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The Grassmannian $G(k,V)$ is the set of all $k$-dimensional subspaces of a vector space of dimension $n$. It can be embedded inside $\mathbb{P}(\bigwedge^k V)\cong \mathbb{P}^{\binom{n}{k}-1}$ as a projective variety using the Plucker embedding given by $<v_1,v_2,\cdots,v_k>\ \mapsto\ v_1\wedge v_2\cdots\wedge v_n$.

When $k=2,n=4$, $G(2,4)$ can be embedded inside $\mathbb{P}^5$ and the resulting variety is called the Klein quadric. The image of all 2-dimensional subspaces containing a fixed 1-dimensional subspace is a 2-plane inside the quadric called the $\alpha$-plane and the image of all 2-dimensional subspaces contained in a fixed 3-dimensional subspace is again a 2-plane inside the quadric called the $\beta$-plane. How do we prove this?

Is there a generalization of this to $G(k,n)$? Is the image of all $k$-dimensional subspaces containing a fixed $(k-1)$-dimensional subspace a $(n-k)$-plane inside the Grassmannian variety and similarly is the image of all $k$-dimensional subspaces contained in a fixed $(k+1)$-dimensional subspace a $k$-plane inside the Grassmannian variety? Also what can we say about the images of $k$-dimensional subspaces containing a fixed $r$-dimensional subspace or contained inside a fixed $r$-dimensional subspace? I know that these must be the intersection of the Grassmannian variety with a linear subspace but when are they subspaces contained inside the Grassmannian variety?

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    $\begingroup$ I don't mean to be brief or terse, but try googling schubert cell or schubert variety. $\endgroup$ – meh Sep 23 '14 at 20:48
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    $\begingroup$ Griffiths and Harris (Principles of Algebraic Geometry) has a nice introduction to Schubert calculus, and they explicitly work out their general formulas for the case $k=2, n=4$, so this might be a particularly useful resource for the OP. $\endgroup$ – Michael Joyce Sep 23 '14 at 21:11
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Here is the answer for the Grassmannian of lines in $\mathbb{P}^3$. You can imitate this argumet in the general case of $k$-subspaces containing a fixed $(k-1)$-space or contained in a fixed $(k+1)$-space.

For any point $p\in\mathbb{P}^3$ be $\Sigma_{p}\subset\mathbb{G}(1,3)\subset\mathbb{P}^5$ be the locus parametrizing lines in $\mathbb{P}^3$ through $p$. Similarly, for any plane $H\subset\mathbb{P}^3$ be $\Sigma_{H}\subset\mathbb{G}(1,3)\subset\mathbb{P}^5$ be the locus parametrizing lines in $\mathbb{P}^3$ contained in $H$.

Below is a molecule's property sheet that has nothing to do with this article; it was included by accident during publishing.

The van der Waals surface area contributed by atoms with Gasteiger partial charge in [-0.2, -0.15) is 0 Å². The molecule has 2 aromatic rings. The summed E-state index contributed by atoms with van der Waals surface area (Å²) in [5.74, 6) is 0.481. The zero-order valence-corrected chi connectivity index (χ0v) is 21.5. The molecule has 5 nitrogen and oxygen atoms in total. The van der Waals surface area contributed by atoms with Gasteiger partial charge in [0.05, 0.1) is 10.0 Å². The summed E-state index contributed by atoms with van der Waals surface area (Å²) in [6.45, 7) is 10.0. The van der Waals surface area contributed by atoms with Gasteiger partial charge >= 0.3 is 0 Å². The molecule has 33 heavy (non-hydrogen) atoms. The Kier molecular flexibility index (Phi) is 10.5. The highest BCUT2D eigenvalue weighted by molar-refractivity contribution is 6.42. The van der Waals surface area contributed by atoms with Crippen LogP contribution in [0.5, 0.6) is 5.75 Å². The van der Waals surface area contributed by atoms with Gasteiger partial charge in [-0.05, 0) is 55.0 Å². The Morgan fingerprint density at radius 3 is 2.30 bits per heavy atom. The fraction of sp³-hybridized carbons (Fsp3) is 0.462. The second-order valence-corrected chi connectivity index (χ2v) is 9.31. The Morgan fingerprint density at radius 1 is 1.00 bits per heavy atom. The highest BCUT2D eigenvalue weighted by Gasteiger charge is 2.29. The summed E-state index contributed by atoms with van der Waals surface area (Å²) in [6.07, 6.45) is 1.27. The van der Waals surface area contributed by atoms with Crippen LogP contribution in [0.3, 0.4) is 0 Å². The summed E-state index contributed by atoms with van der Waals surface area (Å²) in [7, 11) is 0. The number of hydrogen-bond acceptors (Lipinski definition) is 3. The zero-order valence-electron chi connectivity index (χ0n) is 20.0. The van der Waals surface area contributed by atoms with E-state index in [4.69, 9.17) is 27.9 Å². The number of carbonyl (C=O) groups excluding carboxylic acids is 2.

Let $u\in V$ be a vector representing $p\in\mathbb{P}^3$. Then the lines through $p$ are represented by $2$-vectors of the form $u\wedge v$. Let $\{u,u_1,u_2,u_3\}$ be a basis of $V$. Then we may write $v = \alpha u+\beta_1 u_1+\beta_2 u_2+\beta_3 u_3$, and $$u\wedge v = \alpha_1(u\wedge u_1)+\alpha_2(u\wedge u_2)+\alpha_3(u\wedge u_3).$$ Therefore, lines through $p$ are represented by the points of the plane spanned by $u\wedge u_1$, $u\wedge u_2$ and $u\wedge u_3$.

Now, the lines contained in the plane $H\subset\mathbb{P}^3$, by duality corresponds to the lines in $\mathbb{P}^{3^{*}}$ through the point $H^{*}$. Therefore they are parametrized by a plane in $\mathbb{G}(1,3)$ by the part above.

Now, take a plane $\Pi$ in $\mathbb{G}(1,3)$ and three points $l,r,s$ in this plane that do not lie on the same line. Let $L,R,S\subset\mathbb{P}^3$ be the corresponding lines. Since the three lines joining $l$,$r$ and $s$ are on the same plane contained in $\mathbb{G}(1,3)$ they intersect and they are contained in $\mathbb{G}(1,3)$. Therefore, the lines $L,R,S$ intersect. We have two cases.

  • $L\cap R\cap S = \{p\}$. In this case $\Pi$ parametrizes lines in $\mathbb{P}^3$ through $p$.

  • $L$, $R$ and $S$ intersect in three distinct points. Let $u,v,w$ be three representative vectors for these three points. Then $L,R,S$ are represented by $v\wedge w$, $u\wedge w$ and $u\wedge v$. Then a point on the plane $\Pi$ is of the form $$\alpha(v\wedge w)+\beta(u\wedge w)+\gamma(u\wedge v).$$ Therefore $L,R,S$ lie in the plane $\mathbb{P}(H)$, where $H = \left\langle u,v,w\right\rangle$.

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  • $\begingroup$ Thanks! I think these are special cases of Schubert varieties, is there a condition when a Schubert variety is a subspace contained in the Grassmannian? $\endgroup$ – Sivakanth Gopi Sep 26 '14 at 15:44
  • $\begingroup$ Yes, they are indeed Schubert varieties. You may find formulas for the degree of a Schubert variety here: sciencedirect.com/science/article/pii/S0001870802000981 $\endgroup$ – F_L Sep 26 '14 at 17:29

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